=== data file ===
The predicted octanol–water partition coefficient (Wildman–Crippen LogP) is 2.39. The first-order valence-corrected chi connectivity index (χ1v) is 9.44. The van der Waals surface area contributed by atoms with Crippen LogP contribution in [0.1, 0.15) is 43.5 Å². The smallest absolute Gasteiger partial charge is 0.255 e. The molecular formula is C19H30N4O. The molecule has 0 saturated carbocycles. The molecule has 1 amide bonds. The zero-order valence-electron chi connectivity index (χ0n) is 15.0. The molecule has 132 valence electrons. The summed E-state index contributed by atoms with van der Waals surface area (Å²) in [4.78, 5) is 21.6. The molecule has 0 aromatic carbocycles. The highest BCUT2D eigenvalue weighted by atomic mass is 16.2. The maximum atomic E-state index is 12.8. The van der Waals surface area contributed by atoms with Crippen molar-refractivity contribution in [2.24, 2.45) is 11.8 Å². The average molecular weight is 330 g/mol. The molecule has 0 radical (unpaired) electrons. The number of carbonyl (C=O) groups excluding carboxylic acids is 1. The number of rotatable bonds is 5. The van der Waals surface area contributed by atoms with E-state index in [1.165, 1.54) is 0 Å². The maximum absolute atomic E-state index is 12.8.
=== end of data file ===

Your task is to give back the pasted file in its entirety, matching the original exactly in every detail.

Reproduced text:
The predicted octanol–water partition coefficient (Wildman–Crippen LogP) is 2.39. The first-order valence-corrected chi connectivity index (χ1v) is 9.44. The van der Waals surface area contributed by atoms with Crippen LogP contribution in [0.1, 0.15) is 43.5 Å². The smallest absolute Gasteiger partial charge is 0.255 e. The molecular formula is C19H30N4O. The molecule has 0 saturated carbocycles. The molecule has 1 amide bonds. The zero-order valence-electron chi connectivity index (χ0n) is 15.0. The molecule has 132 valence electrons. The summed E-state index contributed by atoms with van der Waals surface area (Å²) in [4.78, 5) is 21.6. The molecule has 0 aromatic carbocycles. The highest BCUT2D eigenvalue weighted by atomic mass is 16.2. The maximum atomic E-state index is 12.8. The van der Waals surface area contributed by atoms with Crippen molar-refractivity contribution in [2.24, 2.45) is 11.8 Å². The average molecular weight is 330 g/mol. The molecule has 0 radical (unpaired) electrons. The number of carbonyl (C=O) groups excluding carboxylic acids is 1. The number of rotatable bonds is 5. The van der Waals surface area contributed by atoms with E-state index in [1.165, 1.54) is 0 Å². The maximum absolute atomic E-state index is 12.8.